Jonny B'z

(Grand Rapids, MI) — With a long holiday weekend in front of us, our cravings turned to the traditional. What’s July 4th without hot dogs? Grand Rapids seems to have its fair share of hot dog joints, and much like hamburgers, everyone has their favorite. We started asking around and got more than one recommendation to try the fairly new Jonny B’z on Wealthy. So we braved the hot, humid summer Saturday and drove to our hot dog destiny...

He Fed:

I’m not sure if it’s the heat, but I’m feeling just a little “off” this afternoon. Maybe I’m just hungry? Or maybe it’s Corner Bar flashbacks, in anticipation of meat sweats? Who knows. We find a parking spot out back of Jonny B’z and go in through the rear entrance. The restaurant is split into two rooms: one contains the open-air kitchen and ordering counter with a couple free-standing tables, while the other has booths, a soda machine, and pinball. Everything is decorated in bright, cheery red and white, and looks clean. (A few of the tables haven’t been cleaned but I attribute that to lunch rush, and later someone comes around to reset them.)

I step right up to the counter and ask about the Cajon dog. In my research, “cajon” is a meat market in San Bernadino, California so I figure this is just some kind of premium meat hot dog. Turns out, Jonny B’z “cajon” is really “cajun” andouille sausage dog. Not sure why the spelling, but I love andouille! Instead of fries, I opt to try their brisket sandwich.

The booths look tight so we snag a clean table in the center of the second room. Not long after we fill up our soda cups (I go with Cherry Coke) and sit down, someone from the kitchen calls out my name and brings our food. I dive straight into the Cajon dog, piled high with Amish relish, smoked gouda, spicy mustard, and ketchup, all on a lightly grilled bun. The bun is kind of square, but thick and airy with some crunch from the grill. My first bite of sausage is fantastic. The meat is thick and spicy, with just a bit of grease. All of the condiments meld perfectly. (I thought there would be chili on it, as recommended by the person taking my order, but it is nowhere in sight. I don’t miss it much, though.)

Contained in a fresh-baked pita-like bread, the brisket is tender but a little fatty. I’m not crazy about the sauce; it’s a bit too sweet for my taste, with no bite to it. It’s a pleasant little sandwich and for just under $6, not a bad deal.

With plenty of parking, and conveniently located next to The Winchester, I’d say Jonny B’z is a no-brainer if you’re in the mood for a decent dog. The people are super-friendly and everyone seems to take great pride in the place. If you’re not sure what to order, trust them to recommend something delicious.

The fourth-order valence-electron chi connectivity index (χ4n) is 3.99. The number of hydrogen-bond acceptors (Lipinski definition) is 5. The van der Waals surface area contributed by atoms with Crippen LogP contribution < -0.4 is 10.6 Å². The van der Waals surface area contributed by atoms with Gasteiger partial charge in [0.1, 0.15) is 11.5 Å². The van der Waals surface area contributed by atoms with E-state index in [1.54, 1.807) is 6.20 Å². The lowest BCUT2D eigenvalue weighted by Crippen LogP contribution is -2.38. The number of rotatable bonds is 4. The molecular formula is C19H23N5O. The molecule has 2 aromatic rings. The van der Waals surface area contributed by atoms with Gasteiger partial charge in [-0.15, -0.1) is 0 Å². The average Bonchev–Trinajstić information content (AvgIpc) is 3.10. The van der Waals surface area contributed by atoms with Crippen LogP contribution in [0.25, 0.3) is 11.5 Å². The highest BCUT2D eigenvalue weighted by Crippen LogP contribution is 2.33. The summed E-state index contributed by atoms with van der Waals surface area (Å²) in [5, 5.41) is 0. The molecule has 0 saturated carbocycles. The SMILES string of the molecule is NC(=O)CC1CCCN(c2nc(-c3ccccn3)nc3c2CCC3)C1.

She Fed:

I can't choose just one hot dog from the list, so I end up ordering two. The Classic Dog with ketchup, mustard, pickle, and onion; and the Kraut Dog with mustard, onion, and kraut, just to jazz things up a bit. I ask if I can add haystack onions to the Kraut Dog and the gal behind the counter enthusiastically replies "Of course you can!" The last time I had a hot dog it was in Chicago and when I requested "no raw tomato please" you'd have thought I asked for live monkey meat or something. There was eye rolling and grumbling, so this friendly "can do" attitude is an unexpected surprise. I also order a basket of fries for the table to share.

We fill our sodas at the fountain and take a table in the middle of the adjacent dining room. The dogs are delivered pretty quickly and the fries a few minutes (less than five) later. It's a hot sticky day and the ketchup bottle at the table is so icy cold that it's sweating onto the table. I love hot steaming fries daubed in icy cold ketchup. The salty heat on my fingertips, the cold sweetness that awaits on the other end of the fry. These fries are extra crispy and I eat far too many, forgetting I intend to share with the table, then suddenly find myself filling up before I get to the hot dogs.

Both of my dogs are awfully good. The skin is a little snappy and Jonny B'z dogs are 100% beef, which I'm a big fan of. I think kosher dogs have more flavor, but maybe it's all in my head. I know it's just a hot dog. We're not exactly talking about kobe beef or filet mignon here.

In any case, the dogs are solid. The kraut has been sauteed which gives it some color. The condiments are portioned precisely—there's nothing worse than too much mustard or not enough onion. My only complaint is that the buns are a little sticky as I'm eating them. Now Jonny Z's has obviously taken care with these buns. They're grilled and lightly crunchy, but once I start chewing I get that "sticking to my teeth like cheap Wonderbread" mouthfeel. It's a bit gooey and I have to use my fingers to scrap bits of bun off my teeth. Not fun.

That said, I finish both dogs and go back for more fries. The sticky buns will not deter me from hot dog greatness, but if they added a whole wheat bun this place would be perfection.

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